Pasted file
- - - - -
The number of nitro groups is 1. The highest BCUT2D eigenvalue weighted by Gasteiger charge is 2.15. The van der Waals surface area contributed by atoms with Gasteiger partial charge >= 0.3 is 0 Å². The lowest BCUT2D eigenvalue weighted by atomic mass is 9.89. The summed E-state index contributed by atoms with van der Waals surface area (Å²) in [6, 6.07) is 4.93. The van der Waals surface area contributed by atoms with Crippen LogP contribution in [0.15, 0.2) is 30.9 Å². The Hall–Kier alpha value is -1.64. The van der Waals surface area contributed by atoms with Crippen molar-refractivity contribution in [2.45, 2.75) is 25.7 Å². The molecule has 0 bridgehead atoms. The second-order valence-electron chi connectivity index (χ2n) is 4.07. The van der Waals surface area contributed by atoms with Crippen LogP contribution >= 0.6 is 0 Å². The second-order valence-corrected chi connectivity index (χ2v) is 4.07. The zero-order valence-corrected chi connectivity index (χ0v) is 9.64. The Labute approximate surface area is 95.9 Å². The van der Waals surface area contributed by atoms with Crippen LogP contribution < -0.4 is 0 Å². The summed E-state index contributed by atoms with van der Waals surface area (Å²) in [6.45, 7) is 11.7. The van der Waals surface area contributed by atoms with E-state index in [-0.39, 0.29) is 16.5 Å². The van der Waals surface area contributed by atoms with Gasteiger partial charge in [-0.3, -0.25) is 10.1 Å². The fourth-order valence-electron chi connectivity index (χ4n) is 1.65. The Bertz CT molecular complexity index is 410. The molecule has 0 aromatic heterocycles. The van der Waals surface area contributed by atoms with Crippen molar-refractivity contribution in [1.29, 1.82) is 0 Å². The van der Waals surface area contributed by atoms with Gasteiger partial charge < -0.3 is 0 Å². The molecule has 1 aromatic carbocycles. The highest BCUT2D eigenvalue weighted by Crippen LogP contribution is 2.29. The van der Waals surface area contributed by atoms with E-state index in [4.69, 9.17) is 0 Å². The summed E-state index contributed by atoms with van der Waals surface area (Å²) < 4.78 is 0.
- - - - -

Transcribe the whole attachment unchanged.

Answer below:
The number of nitro groups is 1. The highest BCUT2D eigenvalue weighted by Gasteiger charge is 2.15. The van der Waals surface area contributed by atoms with Gasteiger partial charge >= 0.3 is 0 Å². The lowest BCUT2D eigenvalue weighted by atomic mass is 9.89. The summed E-state index contributed by atoms with van der Waals surface area (Å²) in [6, 6.07) is 4.93. The van der Waals surface area contributed by atoms with Crippen LogP contribution in [0.15, 0.2) is 30.9 Å². The Hall–Kier alpha value is -1.64. The van der Waals surface area contributed by atoms with Crippen molar-refractivity contribution in [2.45, 2.75) is 25.7 Å². The molecule has 0 bridgehead atoms. The second-order valence-electron chi connectivity index (χ2n) is 4.07. The van der Waals surface area contributed by atoms with Crippen LogP contribution >= 0.6 is 0 Å². The second-order valence-corrected chi connectivity index (χ2v) is 4.07. The zero-order valence-corrected chi connectivity index (χ0v) is 9.64. The Labute approximate surface area is 95.9 Å². The van der Waals surface area contributed by atoms with Crippen LogP contribution < -0.4 is 0 Å². The summed E-state index contributed by atoms with van der Waals surface area (Å²) in [6.45, 7) is 11.7. The van der Waals surface area contributed by atoms with E-state index in [-0.39, 0.29) is 16.5 Å². The van der Waals surface area contributed by atoms with Gasteiger partial charge in [-0.3, -0.25) is 10.1 Å². The fourth-order valence-electron chi connectivity index (χ4n) is 1.65. The Bertz CT molecular complexity index is 410. The molecule has 0 aromatic heterocycles. The van der Waals surface area contributed by atoms with Crippen molar-refractivity contribution in [1.29, 1.82) is 0 Å². The van der Waals surface area contributed by atoms with Gasteiger partial charge < -0.3 is 0 Å². The molecule has 1 aromatic carbocycles. The highest BCUT2D eigenvalue weighted by Crippen LogP contribution is 2.29. The van der Waals surface area contributed by atoms with E-state index in [4.69, 9.17) is 0 Å². The summed E-state index contributed by atoms with van der Waals surface area (Å²) < 4.78 is 0.